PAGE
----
The election of Ruth Ellen Brosseau as NDP MP for the Quebec riding of Berthier-Maskinongé exposes how the gap between voters and the elected mostly benefits party bosses.
With a newly elected majority government, the Conservative party has the opportunity to pursue an ambitious reform agenda to address the major policy problems facing Canada.
Some used to complain that the federal subsidies to political parties (initiated under the Chretien regime) were artificially supporting the Bloc Quebecois.
By granting parties revenue from the public purse, the federal state kept the Bloc alive beyond its natural life, the argument went. In a well-received Frontier Centre backgrounder in October 2008 Mark Milke made the case in the language of unintended consequences:
Whether one supports of opposes the use of tax dollars to fund political parties, an unintended consequence of public financing for political parties is that the Bloc Quebecois’ finances were greatly helped out by such schemes.
I remain convinced that Milke was right then, but there is room to believe that unintended consequences have in turn further unintended consequences.[caption id="attachment_1640" align="aligncenter" width="275" caption="Once a happier Duceppe"][/caption]
This is the view that Eric Duhaime advances in this piece entitled “Fermez la shop,” suggesting that the BQ is done. Duhaime argues that Bloc dependency on federal funding created the conditions of complaisance in which the party lived of lately. Only 19% of the Bloc’s finances came from funds raised from party members and militants. The rest, 81% came from the feds.
It seems clear that the 2011 federal election is about to change significantly the electoral map of Canada, for better or for worse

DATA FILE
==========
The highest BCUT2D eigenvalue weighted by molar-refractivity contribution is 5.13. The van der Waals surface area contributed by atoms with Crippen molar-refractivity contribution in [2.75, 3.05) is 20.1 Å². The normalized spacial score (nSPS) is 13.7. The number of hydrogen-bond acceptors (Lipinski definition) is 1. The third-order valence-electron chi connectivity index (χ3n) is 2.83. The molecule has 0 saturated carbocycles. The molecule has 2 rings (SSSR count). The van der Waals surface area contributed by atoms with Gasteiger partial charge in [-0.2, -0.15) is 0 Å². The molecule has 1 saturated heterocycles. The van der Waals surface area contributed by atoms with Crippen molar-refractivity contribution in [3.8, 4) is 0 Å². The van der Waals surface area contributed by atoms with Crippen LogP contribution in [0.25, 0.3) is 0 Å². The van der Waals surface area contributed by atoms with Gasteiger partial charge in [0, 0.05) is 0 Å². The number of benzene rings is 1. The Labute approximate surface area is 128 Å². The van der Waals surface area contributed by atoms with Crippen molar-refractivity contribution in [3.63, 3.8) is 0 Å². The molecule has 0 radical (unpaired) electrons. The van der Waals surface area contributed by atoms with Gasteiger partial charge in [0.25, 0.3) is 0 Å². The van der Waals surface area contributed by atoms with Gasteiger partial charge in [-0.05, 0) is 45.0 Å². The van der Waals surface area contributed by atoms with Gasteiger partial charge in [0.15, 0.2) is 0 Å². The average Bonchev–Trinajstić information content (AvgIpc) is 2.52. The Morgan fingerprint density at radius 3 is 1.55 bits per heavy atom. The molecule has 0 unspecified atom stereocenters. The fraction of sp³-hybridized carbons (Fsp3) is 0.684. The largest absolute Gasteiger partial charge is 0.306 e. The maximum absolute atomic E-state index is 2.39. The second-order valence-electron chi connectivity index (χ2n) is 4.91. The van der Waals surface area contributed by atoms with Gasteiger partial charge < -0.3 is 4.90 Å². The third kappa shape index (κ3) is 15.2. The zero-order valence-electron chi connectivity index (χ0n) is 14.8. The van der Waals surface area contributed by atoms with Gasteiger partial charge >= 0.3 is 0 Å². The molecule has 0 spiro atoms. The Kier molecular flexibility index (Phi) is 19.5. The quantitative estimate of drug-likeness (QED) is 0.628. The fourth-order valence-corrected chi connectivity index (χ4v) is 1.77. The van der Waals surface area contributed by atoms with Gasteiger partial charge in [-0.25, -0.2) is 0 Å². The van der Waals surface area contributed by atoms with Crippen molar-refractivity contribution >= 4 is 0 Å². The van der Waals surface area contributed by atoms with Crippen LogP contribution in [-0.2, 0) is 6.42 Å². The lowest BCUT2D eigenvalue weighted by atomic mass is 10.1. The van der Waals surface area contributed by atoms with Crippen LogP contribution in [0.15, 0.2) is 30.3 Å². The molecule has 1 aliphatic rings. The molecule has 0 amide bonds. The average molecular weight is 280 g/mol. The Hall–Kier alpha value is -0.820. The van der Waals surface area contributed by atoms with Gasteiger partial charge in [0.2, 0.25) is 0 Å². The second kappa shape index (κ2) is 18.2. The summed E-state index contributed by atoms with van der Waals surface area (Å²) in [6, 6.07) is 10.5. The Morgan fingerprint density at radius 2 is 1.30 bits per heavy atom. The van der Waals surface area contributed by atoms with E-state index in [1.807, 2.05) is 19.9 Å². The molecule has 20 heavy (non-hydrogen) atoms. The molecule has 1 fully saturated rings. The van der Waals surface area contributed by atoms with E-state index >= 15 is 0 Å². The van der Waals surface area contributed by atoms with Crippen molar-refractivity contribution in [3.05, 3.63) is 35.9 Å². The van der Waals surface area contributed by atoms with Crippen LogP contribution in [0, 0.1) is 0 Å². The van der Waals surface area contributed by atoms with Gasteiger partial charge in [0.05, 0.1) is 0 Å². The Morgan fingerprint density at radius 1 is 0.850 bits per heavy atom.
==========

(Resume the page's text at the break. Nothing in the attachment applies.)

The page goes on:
A close look at the polling data by region may not warrant the excitement of a possible Layton government resulting in the upcoming election on Monday. Three days to go!
A look at Mancur Olson’s theory of why smaller lobby groups seem to persistently outmanoeuvre the wider voting public at election time.
Gairdner’s worry about persistent deficit spending, smothering socialism, the Charter of Rights (which granted additional rights without giving Canadians balancing responsibilities) and loss of traditions led (after five rejection letters) to The Trouble With Canada -plus a string of other books and a reputation as the guy who helped jumpstart a pendulum swing toward conservative values.
“Look what’s not happening in Canada. There is no real estate crisis. There is no banking crisis. There is no unemployment crisis. There is no sovereign debt crisis.”
One Canadian study, indicates that 70 per cent of the money that people and governments spend on wood pellet heat stays within the region – compared with 10 per cent of the money they spend on oil heat.